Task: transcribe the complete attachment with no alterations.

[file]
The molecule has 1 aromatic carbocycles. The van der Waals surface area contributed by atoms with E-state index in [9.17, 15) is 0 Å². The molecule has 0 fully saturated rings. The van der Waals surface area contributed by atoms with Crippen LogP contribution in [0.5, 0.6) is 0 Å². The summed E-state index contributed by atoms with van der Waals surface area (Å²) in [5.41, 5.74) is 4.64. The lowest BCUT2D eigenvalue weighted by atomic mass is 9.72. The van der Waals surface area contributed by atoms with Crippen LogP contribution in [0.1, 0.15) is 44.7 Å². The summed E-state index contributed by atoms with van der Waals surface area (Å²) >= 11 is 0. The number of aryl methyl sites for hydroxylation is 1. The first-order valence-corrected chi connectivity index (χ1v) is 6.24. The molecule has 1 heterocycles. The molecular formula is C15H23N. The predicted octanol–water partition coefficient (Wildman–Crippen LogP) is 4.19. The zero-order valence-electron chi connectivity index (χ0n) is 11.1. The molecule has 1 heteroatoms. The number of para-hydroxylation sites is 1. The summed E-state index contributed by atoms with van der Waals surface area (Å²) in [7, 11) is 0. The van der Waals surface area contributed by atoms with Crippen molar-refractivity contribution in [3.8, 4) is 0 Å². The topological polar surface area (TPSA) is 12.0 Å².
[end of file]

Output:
The molecule has 1 aromatic carbocycles. The van der Waals surface area contributed by atoms with E-state index in [9.17, 15) is 0 Å². The molecule has 0 fully saturated rings. The van der Waals surface area contributed by atoms with Crippen LogP contribution in [0.5, 0.6) is 0 Å². The summed E-state index contributed by atoms with van der Waals surface area (Å²) in [5.41, 5.74) is 4.64. The lowest BCUT2D eigenvalue weighted by atomic mass is 9.72. The van der Waals surface area contributed by atoms with Crippen LogP contribution in [0.1, 0.15) is 44.7 Å². The summed E-state index contributed by atoms with van der Waals surface area (Å²) >= 11 is 0. The number of aryl methyl sites for hydroxylation is 1. The first-order valence-corrected chi connectivity index (χ1v) is 6.24. The molecule has 1 heterocycles. The molecular formula is C15H23N. The predicted octanol–water partition coefficient (Wildman–Crippen LogP) is 4.19. The zero-order valence-electron chi connectivity index (χ0n) is 11.1. The molecule has 1 heteroatoms. The number of para-hydroxylation sites is 1. The summed E-state index contributed by atoms with van der Waals surface area (Å²) in [7, 11) is 0. The van der Waals surface area contributed by atoms with Crippen molar-refractivity contribution in [3.8, 4) is 0 Å². The topological polar surface area (TPSA) is 12.0 Å².